Good body language is important in a job interview, and we're taught the basics of body language from a young age. Sit up straight. Sit still. Stop fidgeting. Don't talk with your hands. Smile, don't smirk.
Our body language can make us or break us in a job interview, and a new survey reveals 30% of job candidates give off negative body language. OfficeTeam recently surveyed 300 senior managers for their thoughts on what constitutes poor body language during job interviews, and lack of eye contact topped the list of negative body language behaviors. Lack of eye contact was followed by facial expressions, posture, handshake, fidgeting/habitual movements, and hand gestures.
Lack of eye contact is where I see a looming hiring issue regarding job candidates on the autism spectrum. Some autistic individuals can have difficulty maintaining strong eye contact. But could looking away cost him or her a job offer?
Yes, I Hear You
We live in an age of autism awareness, but not necessarily an understanding of autistic behaviors. In American society, we view eye contact as a sign of respect, and engagement. Eye contact means the other person is paying attention. Eye contact is also considered to be a sign of empathy, honesty, and trustworthiness. If we're not looking somebody in the eye, then we must have something to hide.
For some autistic job candidates, however, momentarily looking away lets them hear what is being said without having to take in myriad visual distractions. They might also look away while they're speaking so they can focus on what they're saying. Gazing deeply into someone's eyes can feel like a very intense experience for autistic individuals. Here, watch this video. It is excellent.
Managers could be turning a blind eye to incredibly high-caliber talent if they get too focused on eye contact. Do you know that Einstein, Mozart and Tesla would probably be diagnosed as being on the spectrum today? That's what the awesome Temple Grandin said in her TED Talk.
To avoid looking past these highly-talented job candidates in the coming years, managers can ask themselves these questions:
Is the job candidate actively participating in the conversation, and asking spot-on questions?
Is there a back-and-forth dialogue that reveals a keen knowledge, interest and understanding on the applicant's part?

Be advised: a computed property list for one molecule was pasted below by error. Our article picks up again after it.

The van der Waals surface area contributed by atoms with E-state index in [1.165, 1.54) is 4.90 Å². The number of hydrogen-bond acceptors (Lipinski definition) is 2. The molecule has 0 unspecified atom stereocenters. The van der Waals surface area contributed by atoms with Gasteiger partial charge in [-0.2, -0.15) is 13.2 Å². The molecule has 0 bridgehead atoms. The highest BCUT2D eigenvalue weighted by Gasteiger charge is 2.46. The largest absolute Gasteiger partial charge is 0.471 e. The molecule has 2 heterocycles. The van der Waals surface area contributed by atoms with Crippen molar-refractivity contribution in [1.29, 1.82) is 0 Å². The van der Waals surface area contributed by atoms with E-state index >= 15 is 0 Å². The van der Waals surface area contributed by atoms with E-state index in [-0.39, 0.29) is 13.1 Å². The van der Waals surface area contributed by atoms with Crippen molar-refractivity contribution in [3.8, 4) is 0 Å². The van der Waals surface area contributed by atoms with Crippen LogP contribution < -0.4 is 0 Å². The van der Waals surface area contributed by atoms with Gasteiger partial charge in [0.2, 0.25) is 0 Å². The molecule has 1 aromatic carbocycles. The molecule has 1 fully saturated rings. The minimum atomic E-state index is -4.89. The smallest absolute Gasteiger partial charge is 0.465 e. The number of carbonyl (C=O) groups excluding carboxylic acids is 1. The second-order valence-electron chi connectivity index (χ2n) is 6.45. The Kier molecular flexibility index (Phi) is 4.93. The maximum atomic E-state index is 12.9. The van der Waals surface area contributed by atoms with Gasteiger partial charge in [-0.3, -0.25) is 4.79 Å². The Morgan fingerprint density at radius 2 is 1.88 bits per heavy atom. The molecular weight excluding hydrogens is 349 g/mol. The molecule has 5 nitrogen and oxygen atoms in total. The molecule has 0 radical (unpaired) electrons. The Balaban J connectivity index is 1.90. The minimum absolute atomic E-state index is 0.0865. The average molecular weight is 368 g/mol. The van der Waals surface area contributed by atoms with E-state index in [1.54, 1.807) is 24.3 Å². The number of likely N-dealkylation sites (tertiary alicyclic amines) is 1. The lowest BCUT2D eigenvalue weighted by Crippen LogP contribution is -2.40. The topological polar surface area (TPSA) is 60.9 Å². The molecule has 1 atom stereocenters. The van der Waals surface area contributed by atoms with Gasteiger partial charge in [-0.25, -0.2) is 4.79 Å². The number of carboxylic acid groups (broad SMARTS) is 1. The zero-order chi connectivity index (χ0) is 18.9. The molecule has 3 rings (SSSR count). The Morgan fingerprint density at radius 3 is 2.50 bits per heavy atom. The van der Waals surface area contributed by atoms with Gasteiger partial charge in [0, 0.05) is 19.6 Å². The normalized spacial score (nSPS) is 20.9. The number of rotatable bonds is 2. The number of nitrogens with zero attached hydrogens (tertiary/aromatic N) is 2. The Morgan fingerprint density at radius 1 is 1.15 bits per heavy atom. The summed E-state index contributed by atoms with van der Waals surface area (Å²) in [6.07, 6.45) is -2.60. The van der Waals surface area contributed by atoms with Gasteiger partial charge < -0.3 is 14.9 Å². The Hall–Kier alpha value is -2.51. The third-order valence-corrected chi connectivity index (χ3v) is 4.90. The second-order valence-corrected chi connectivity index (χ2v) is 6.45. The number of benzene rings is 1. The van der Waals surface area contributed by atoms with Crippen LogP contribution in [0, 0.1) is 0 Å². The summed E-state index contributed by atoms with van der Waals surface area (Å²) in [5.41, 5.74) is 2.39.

Does the job require strong eye contact to deal with customers, etc.?
When I listen to this job applicant, what do I hear?
Is this job candidate showing me they've heard what I'm saying?
In other words, the main focus is on mind engagement. For some autistic job applicants, maintaining constant eye contact can be not only uncomfortable, it isn't how they engage. Even with years of practice, maintaining eye contact might still be a challenge for some autistic individuals, and this needs to be better understood as Generation Z enters the workforce. The CDC estimates that 1 in 68 children in the United States have some form of autism. We owe it to these future job candidates to get better at engaging them, and to understand how they will navigate job interviews.
A full 70% of senior managers in the OfficeTeam survey didn't report seeing negative body language in job interviews. But for the 30% who report seeing it -- and rank lack of eye contact number one on the no-no list -- it might be time to see things in a new way. Just because somebody isn't looking at you does not mean they aren't listening to you. In fact, some job candidates might be hearing you much better that way.
Perhaps this post will open a conversation about how managers should view eye contact in the age of autism awareness, and how the unspoken rules of body language in job interviews could evolve in the coming decade to make sure these highly-talented job candidates get a fair hearing. It's one issue where the modern workplace shouldn't look the other way.